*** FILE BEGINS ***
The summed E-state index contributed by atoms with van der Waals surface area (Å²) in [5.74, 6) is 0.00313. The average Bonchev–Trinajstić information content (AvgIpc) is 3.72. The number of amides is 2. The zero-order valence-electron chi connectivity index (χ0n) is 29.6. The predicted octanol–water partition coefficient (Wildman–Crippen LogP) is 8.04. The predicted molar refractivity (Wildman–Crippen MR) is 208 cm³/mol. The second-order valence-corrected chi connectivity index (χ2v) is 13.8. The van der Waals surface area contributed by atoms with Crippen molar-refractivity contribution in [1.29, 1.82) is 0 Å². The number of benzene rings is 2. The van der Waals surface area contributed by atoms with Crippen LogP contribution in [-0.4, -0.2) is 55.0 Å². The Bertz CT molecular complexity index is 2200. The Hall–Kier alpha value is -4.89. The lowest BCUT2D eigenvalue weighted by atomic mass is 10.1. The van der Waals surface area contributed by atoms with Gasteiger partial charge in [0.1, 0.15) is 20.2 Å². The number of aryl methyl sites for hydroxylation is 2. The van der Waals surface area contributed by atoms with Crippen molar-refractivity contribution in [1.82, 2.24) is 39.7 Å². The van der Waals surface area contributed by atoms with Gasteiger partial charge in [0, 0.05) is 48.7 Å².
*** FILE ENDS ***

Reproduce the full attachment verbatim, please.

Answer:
The summed E-state index contributed by atoms with van der Waals surface area (Å²) in [5.74, 6) is 0.00313. The average Bonchev–Trinajstić information content (AvgIpc) is 3.72. The number of amides is 2. The zero-order valence-electron chi connectivity index (χ0n) is 29.6. The predicted octanol–water partition coefficient (Wildman–Crippen LogP) is 8.04. The predicted molar refractivity (Wildman–Crippen MR) is 208 cm³/mol. The second-order valence-corrected chi connectivity index (χ2v) is 13.8. The van der Waals surface area contributed by atoms with Crippen molar-refractivity contribution in [1.29, 1.82) is 0 Å². The number of benzene rings is 2. The van der Waals surface area contributed by atoms with Crippen LogP contribution in [-0.4, -0.2) is 55.0 Å². The Bertz CT molecular complexity index is 2200. The Hall–Kier alpha value is -4.89. The lowest BCUT2D eigenvalue weighted by atomic mass is 10.1. The van der Waals surface area contributed by atoms with Gasteiger partial charge in [0.1, 0.15) is 20.2 Å². The number of aryl methyl sites for hydroxylation is 2. The van der Waals surface area contributed by atoms with Crippen molar-refractivity contribution in [1.82, 2.24) is 39.7 Å². The van der Waals surface area contributed by atoms with Gasteiger partial charge in [0, 0.05) is 48.7 Å².